Freedom Behind Bars

Howard Waller sat nervously in the visiting room at Limon Correctional Facility, a high- security prison in Colorado. He was waiting to meet an inmate named Joe, reputed to be one of the roughest inmates in the entire prison system. Joe had murdered three people and was serving a triple life sentence. But there was one thing that didn’t fit this vicious profile: For two years, Joe had been a regular donor to Prison Fellowship’s Angel Treeâ program. It seemed out of character for a three-time murderer to be giving money to a program that gives Christmas gifts to children. But the answer to the mystery was soon solved. Joe explained that six years before, he had signed his little boy up to receive Angel Tree gifts. That year, when his son arrived for his annual prison visit, he ran in shouting to his father, "Thanks for the Christmas presents you sent me!" "Since then," Joe said, "I have always given to Angel Tree, and I always will—with whatever I have." Howard was impressed. He then persuaded Joe to let his son attend a Christian camp through the Angel Tree program that summer. Yet Joe himself stayed firmly closed to the Gospel message. Howard visited Joe frequently, but the inmate refused to listen to anything about Christ. Finally, the following Christmas, a break-through came. When Howard arrived at the prison to attend a Christmas service, he didn’t expect to see Joe, because Joe had never once attended a religious program. But as Howard began greeting the inmates, he suddenly felt an elbow poke him in the ribs. It was Joe. As the other prisoners nervously backed away, Joe laid his hand on Howard’s shoulder and smiled broadly. "Howard," he said, "I found Jesus this week." It turned out that Joe’s young son had accepted Christ while attending the Christian summer camp sponsored by Angel Tree. When the boy came home, he had begun writing letters to his father about Jesus. Over several months, that father-who will probably never leave prison was led into the freedom that only Christ could give him. And he was led by a little child-his own son. Angel Tree, you see, is not just for kids anymore. As children turn to Christ, they spread the light of the Gospel to entire families. And you can be part of this ministry yourself. Here’s how Angel Tree works: Prison Fellowship cooperates with prison authorities to compile lists of incarcerated parents who want to participate. These lists are then sent to churches or Christian groups, who write the names of the inmates’ children on angel-shaped ornaments and hang them on a Christmas tree. Participants choose an "angel" and buy Christmas presents for the child whose name appears there. Volunteers then deliver the gifts to the child in the name of the incarcerated parent. If your church or organization would like to participate in Angel Tree this year, the time to begin is now. Call BreakPoint, and we’ll tell you how you can get involved. When you pluck an angel off a Christmas tree, you never know what tough hearts may be softened. Whole families can be brought to the baby born in a manger.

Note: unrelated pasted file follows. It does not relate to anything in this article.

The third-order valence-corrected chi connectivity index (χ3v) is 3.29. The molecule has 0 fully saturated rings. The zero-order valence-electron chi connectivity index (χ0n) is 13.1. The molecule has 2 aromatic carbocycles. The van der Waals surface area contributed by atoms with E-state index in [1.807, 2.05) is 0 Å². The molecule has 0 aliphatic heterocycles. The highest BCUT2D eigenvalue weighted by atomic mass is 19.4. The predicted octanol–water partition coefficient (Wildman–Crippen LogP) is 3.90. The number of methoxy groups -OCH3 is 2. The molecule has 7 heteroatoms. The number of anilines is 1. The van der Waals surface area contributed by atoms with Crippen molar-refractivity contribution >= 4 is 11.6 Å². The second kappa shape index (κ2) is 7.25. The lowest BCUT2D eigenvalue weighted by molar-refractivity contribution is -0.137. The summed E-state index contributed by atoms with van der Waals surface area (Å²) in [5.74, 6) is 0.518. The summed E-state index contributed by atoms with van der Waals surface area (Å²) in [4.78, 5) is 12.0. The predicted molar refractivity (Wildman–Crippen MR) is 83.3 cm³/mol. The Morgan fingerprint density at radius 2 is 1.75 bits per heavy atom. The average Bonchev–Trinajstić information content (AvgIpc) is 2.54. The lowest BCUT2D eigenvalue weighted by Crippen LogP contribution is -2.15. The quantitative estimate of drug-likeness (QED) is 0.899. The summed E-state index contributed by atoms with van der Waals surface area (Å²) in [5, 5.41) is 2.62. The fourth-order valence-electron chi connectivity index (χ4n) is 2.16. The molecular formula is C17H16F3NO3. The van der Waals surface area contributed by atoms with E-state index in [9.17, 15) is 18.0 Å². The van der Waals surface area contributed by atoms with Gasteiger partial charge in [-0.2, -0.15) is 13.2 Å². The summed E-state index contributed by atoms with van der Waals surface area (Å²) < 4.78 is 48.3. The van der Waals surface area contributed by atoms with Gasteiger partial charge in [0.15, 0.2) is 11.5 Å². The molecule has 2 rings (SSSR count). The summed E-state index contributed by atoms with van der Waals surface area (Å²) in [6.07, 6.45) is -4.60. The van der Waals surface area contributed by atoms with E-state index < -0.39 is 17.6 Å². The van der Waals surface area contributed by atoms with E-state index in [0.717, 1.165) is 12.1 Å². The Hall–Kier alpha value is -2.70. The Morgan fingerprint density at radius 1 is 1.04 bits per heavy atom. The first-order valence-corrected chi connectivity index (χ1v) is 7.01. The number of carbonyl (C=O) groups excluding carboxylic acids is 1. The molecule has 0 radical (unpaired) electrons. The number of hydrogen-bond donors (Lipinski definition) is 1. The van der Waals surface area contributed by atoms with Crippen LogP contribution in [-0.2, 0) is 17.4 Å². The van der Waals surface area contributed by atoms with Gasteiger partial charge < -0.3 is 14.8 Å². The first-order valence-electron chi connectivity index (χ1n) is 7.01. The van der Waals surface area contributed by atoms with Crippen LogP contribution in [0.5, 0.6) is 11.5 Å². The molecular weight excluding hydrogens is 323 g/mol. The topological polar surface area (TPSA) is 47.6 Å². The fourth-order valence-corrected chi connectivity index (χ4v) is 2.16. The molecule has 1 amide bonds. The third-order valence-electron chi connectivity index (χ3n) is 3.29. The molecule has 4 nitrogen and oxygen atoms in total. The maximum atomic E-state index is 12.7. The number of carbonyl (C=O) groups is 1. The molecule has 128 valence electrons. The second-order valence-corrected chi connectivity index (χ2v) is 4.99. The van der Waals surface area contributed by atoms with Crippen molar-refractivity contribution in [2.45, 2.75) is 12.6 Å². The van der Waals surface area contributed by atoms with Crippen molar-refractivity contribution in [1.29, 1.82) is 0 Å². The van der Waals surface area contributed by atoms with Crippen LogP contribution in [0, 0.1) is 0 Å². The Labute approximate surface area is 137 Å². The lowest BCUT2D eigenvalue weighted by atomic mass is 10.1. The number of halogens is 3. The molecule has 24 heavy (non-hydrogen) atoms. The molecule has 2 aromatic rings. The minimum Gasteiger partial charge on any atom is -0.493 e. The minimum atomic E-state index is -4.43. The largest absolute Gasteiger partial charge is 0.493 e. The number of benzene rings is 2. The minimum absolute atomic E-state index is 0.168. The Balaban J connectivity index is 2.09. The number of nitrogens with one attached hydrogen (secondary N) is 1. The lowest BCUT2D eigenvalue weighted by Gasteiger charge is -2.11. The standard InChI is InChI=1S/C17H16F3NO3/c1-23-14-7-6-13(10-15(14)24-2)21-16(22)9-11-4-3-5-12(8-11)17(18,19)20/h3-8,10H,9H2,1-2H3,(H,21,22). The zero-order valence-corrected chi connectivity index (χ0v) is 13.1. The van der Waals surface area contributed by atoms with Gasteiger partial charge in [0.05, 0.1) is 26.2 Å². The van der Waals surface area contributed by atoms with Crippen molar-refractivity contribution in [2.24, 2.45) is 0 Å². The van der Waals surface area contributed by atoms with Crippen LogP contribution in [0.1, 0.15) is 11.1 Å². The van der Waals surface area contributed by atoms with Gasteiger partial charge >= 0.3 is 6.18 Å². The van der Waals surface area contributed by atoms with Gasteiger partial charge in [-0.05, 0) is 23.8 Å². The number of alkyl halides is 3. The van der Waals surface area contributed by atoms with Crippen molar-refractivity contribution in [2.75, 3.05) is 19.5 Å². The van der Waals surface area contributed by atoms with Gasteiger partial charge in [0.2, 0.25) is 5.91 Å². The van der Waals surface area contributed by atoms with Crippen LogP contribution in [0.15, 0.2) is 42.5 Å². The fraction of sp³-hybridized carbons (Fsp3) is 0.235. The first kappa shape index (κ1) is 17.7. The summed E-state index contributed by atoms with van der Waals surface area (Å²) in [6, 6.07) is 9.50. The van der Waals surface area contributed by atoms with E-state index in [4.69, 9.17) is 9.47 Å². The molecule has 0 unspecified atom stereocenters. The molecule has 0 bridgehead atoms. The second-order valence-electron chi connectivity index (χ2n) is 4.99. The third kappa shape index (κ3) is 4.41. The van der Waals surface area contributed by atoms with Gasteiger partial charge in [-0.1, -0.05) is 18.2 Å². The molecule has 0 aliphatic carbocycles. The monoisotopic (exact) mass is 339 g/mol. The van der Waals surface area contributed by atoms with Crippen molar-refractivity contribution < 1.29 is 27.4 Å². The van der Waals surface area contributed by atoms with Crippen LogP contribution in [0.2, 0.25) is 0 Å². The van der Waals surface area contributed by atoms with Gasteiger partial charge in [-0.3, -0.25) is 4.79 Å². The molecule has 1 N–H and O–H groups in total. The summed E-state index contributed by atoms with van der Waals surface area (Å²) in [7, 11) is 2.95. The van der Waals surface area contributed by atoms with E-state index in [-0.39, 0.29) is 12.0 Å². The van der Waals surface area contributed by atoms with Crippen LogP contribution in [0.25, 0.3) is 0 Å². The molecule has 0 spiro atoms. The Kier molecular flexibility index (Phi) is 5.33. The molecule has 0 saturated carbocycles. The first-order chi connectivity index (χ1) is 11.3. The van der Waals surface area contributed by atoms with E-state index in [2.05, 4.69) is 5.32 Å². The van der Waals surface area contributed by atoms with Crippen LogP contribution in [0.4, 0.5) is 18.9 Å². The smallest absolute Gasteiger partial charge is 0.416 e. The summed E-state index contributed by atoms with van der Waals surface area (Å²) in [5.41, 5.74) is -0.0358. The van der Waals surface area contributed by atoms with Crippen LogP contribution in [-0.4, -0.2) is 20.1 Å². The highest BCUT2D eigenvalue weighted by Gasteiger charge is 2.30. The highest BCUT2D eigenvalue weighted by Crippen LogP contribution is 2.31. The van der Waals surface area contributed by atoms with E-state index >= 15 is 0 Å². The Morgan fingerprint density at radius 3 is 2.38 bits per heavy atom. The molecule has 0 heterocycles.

Chuck Colson


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